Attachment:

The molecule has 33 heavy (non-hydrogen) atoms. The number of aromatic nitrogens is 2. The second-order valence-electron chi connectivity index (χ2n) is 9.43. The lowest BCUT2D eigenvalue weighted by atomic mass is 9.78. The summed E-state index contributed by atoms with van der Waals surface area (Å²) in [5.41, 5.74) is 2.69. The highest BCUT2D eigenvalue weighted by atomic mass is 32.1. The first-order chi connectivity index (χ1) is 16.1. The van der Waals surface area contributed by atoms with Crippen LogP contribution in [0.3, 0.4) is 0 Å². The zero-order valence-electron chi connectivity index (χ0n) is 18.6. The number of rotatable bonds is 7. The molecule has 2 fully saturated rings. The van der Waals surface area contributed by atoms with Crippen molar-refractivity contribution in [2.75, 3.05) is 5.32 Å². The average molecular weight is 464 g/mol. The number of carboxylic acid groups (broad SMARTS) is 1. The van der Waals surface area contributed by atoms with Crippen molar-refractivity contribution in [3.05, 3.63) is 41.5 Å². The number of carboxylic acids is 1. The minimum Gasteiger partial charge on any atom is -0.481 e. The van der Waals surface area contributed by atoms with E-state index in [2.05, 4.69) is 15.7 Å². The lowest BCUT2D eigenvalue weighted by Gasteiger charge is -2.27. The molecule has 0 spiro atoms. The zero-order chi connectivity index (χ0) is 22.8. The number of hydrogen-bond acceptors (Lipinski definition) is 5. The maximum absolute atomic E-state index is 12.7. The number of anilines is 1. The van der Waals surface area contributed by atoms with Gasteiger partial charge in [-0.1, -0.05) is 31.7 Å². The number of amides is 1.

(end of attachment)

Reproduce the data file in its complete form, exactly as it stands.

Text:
The molecule has 33 heavy (non-hydrogen) atoms. The number of aromatic nitrogens is 2. The second-order valence-electron chi connectivity index (χ2n) is 9.43. The lowest BCUT2D eigenvalue weighted by atomic mass is 9.78. The summed E-state index contributed by atoms with van der Waals surface area (Å²) in [5.41, 5.74) is 2.69. The highest BCUT2D eigenvalue weighted by atomic mass is 32.1. The first-order chi connectivity index (χ1) is 16.1. The van der Waals surface area contributed by atoms with Crippen LogP contribution in [0.3, 0.4) is 0 Å². The zero-order valence-electron chi connectivity index (χ0n) is 18.6. The number of rotatable bonds is 7. The molecule has 2 fully saturated rings. The van der Waals surface area contributed by atoms with Crippen molar-refractivity contribution in [2.75, 3.05) is 5.32 Å². The average molecular weight is 464 g/mol. The number of carboxylic acid groups (broad SMARTS) is 1. The van der Waals surface area contributed by atoms with Crippen molar-refractivity contribution in [3.05, 3.63) is 41.5 Å². The number of carboxylic acids is 1. The minimum Gasteiger partial charge on any atom is -0.481 e. The van der Waals surface area contributed by atoms with E-state index in [2.05, 4.69) is 15.7 Å². The lowest BCUT2D eigenvalue weighted by Gasteiger charge is -2.27. The molecule has 0 spiro atoms. The zero-order chi connectivity index (χ0) is 22.8. The number of hydrogen-bond acceptors (Lipinski definition) is 5. The maximum absolute atomic E-state index is 12.7. The number of anilines is 1. The van der Waals surface area contributed by atoms with Gasteiger partial charge in [-0.1, -0.05) is 31.7 Å². The number of amides is 1.